• Check your sales totals monthly to evaluate if you’re reaching your goal. 

Measuring draws your focus, helping you boost your odds of achieving your goal. One good way to measure is to have a dashboard arranged by month. For example, you could use a chart like this:

Month

January

February

March

April

May

June

Six-month total

Sales

$6,500

$7,500

$9,000

$8,500

$8,500

$8,000

$48,000

Quotes over $1,000

5

5

5

5

5

5

 

Quotes to sales

45%

50%

55%

55%

55%

55%

 

3. Make goals attainable.

Ensure that your goals are achievable. If you believe you can reach the goal, you’ll be more likely to do so. Setting unreachable goals is a mistake because you’re setting yourself up for failure. 

Setting attainable goals is also essential for team goal setting and can boost employee engagement. If you set unrealistic goals for your team, your team members won’t fully engage in the project. They need to be fully on board for the project to succeed. Everyone on the team should share in the goal setting so they own the goal and know it’s attainable. 

TipBottom line
Consider setting employee performance goals that are tied to incentives so your team operates with a sense of urgency on a crucial project.

4. Make goals relevant.

Goals tend to fall into two categories: short-term and long-term. It’s essential to understand how both goal types fit your organizational or personal vision, mission and purpose.

It’s tempting to set a goal because it’s easy or sounds great, only to find out later that it is of no long-term importance to what you want to achieve as an individual or an organization.

5. Make goals time-based.

Setting a deadline attaches a time frame to your goals. A deadline can be an excellent motivator. For example, let’s say you want to run a marathon in a year. A time-based goal would look something like this:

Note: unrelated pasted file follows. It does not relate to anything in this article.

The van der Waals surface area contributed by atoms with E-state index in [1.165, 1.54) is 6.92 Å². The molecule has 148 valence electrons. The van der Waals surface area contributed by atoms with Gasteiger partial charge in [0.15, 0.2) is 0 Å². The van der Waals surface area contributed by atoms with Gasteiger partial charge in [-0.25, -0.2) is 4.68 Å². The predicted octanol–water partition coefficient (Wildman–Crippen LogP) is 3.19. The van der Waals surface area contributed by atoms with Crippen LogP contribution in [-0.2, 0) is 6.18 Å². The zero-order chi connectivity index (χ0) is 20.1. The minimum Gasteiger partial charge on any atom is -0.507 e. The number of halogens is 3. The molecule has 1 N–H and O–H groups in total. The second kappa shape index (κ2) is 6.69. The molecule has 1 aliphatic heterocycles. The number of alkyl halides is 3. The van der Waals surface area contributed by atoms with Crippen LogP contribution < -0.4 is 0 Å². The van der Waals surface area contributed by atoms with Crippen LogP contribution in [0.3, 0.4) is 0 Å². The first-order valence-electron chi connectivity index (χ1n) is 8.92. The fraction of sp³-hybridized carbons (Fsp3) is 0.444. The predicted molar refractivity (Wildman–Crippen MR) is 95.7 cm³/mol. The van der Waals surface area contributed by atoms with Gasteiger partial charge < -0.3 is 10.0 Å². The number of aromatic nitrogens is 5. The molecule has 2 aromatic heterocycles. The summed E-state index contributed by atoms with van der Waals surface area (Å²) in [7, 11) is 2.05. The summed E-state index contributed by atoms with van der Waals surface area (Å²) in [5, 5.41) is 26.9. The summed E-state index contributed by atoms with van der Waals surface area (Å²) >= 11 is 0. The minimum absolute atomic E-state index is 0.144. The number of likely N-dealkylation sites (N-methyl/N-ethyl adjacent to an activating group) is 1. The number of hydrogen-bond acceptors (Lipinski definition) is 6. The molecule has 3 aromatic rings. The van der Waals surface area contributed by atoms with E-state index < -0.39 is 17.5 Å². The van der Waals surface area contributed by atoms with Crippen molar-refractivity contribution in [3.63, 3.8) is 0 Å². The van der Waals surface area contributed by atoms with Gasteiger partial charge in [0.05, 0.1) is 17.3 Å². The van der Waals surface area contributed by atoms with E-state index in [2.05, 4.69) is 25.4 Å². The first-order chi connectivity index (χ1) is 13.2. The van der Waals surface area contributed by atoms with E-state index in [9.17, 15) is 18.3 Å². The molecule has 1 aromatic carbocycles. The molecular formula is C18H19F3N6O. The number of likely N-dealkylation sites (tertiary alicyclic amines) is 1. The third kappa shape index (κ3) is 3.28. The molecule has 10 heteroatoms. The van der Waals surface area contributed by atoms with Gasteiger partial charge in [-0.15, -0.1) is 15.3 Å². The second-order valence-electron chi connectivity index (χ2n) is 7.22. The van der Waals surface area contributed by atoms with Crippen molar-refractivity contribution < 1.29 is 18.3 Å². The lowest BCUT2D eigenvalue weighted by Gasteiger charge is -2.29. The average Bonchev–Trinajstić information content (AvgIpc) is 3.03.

Set up a system to get yourself marathon-ready in a year.

  1. Run twice a week for three months, gradually increasing your distance.
  2. Run three times a week for three months, gradually increasing your distance.
  3. Be ready for a half-marathon by the six-month mark. 
  4. Increase your frequency and distance over the next six months. 
  5. Be ready for the marathon in 12 months. 

Time-based goals help you avoid procrastination because your process offers incentives as you meet smaller achievements along the way. 

TipBottom line
If you're interested in tracking employee performance, check out excellent employee performance measuring tools such as Basecamp, DeskTime and Trello.

Why use SMART goals?

SMART goals allow you to chart a course and stay organized when reaching personal or professional goals. You’re more likely to succeed because you’re less likely to get overwhelmed and abandon your goal entirely. 

In a business setting, particularly, SMART goals provide teams with clarity, structure and guidelines. Here are a few reasons to use SMART goals in business: